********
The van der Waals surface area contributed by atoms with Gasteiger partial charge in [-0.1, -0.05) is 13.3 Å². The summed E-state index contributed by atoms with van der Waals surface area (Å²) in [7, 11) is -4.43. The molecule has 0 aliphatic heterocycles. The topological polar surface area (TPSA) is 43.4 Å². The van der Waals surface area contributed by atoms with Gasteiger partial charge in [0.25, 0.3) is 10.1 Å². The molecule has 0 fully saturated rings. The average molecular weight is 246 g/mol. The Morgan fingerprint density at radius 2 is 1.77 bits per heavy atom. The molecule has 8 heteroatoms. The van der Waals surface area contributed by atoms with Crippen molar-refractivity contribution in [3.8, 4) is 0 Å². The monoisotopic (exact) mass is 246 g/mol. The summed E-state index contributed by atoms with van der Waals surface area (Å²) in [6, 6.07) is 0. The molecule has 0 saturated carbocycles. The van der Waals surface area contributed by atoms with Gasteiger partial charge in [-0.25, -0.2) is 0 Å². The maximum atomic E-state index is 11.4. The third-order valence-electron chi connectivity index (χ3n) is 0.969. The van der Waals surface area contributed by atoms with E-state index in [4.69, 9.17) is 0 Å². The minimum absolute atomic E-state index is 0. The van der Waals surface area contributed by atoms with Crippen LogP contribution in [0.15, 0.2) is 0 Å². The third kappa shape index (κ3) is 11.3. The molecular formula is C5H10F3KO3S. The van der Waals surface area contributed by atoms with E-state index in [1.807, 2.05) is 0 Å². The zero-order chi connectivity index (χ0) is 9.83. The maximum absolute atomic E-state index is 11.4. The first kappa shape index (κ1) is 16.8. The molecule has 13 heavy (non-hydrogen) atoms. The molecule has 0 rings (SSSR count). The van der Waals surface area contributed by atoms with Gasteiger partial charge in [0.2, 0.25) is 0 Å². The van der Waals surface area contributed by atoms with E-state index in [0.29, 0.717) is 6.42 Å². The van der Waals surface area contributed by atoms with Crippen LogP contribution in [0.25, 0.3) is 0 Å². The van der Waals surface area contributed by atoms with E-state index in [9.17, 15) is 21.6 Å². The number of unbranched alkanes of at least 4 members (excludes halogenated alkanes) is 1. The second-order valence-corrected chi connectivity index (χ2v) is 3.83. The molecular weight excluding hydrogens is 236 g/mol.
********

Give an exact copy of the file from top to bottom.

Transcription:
The van der Waals surface area contributed by atoms with Gasteiger partial charge in [-0.1, -0.05) is 13.3 Å². The summed E-state index contributed by atoms with van der Waals surface area (Å²) in [7, 11) is -4.43. The molecule has 0 aliphatic heterocycles. The topological polar surface area (TPSA) is 43.4 Å². The van der Waals surface area contributed by atoms with Gasteiger partial charge in [0.25, 0.3) is 10.1 Å². The molecule has 0 fully saturated rings. The average molecular weight is 246 g/mol. The Morgan fingerprint density at radius 2 is 1.77 bits per heavy atom. The molecule has 8 heteroatoms. The van der Waals surface area contributed by atoms with Crippen molar-refractivity contribution in [3.8, 4) is 0 Å². The monoisotopic (exact) mass is 246 g/mol. The summed E-state index contributed by atoms with van der Waals surface area (Å²) in [6, 6.07) is 0. The molecule has 0 saturated carbocycles. The van der Waals surface area contributed by atoms with Gasteiger partial charge in [-0.25, -0.2) is 0 Å². The maximum atomic E-state index is 11.4. The third-order valence-electron chi connectivity index (χ3n) is 0.969. The van der Waals surface area contributed by atoms with E-state index in [4.69, 9.17) is 0 Å². The minimum absolute atomic E-state index is 0. The van der Waals surface area contributed by atoms with Crippen LogP contribution in [0.15, 0.2) is 0 Å². The third kappa shape index (κ3) is 11.3. The molecular formula is C5H10F3KO3S. The van der Waals surface area contributed by atoms with E-state index in [1.807, 2.05) is 0 Å². The zero-order chi connectivity index (χ0) is 9.83. The maximum absolute atomic E-state index is 11.4. The first kappa shape index (κ1) is 16.8. The molecule has 13 heavy (non-hydrogen) atoms. The molecule has 0 rings (SSSR count). The van der Waals surface area contributed by atoms with Gasteiger partial charge in [0.2, 0.25) is 0 Å². The van der Waals surface area contributed by atoms with E-state index in [0.29, 0.717) is 6.42 Å². The van der Waals surface area contributed by atoms with Crippen LogP contribution in [0.25, 0.3) is 0 Å². The van der Waals surface area contributed by atoms with E-state index in [9.17, 15) is 21.6 Å². The number of unbranched alkanes of at least 4 members (excludes halogenated alkanes) is 1. The second-order valence-corrected chi connectivity index (χ2v) is 3.83. The molecular weight excluding hydrogens is 236 g/mol.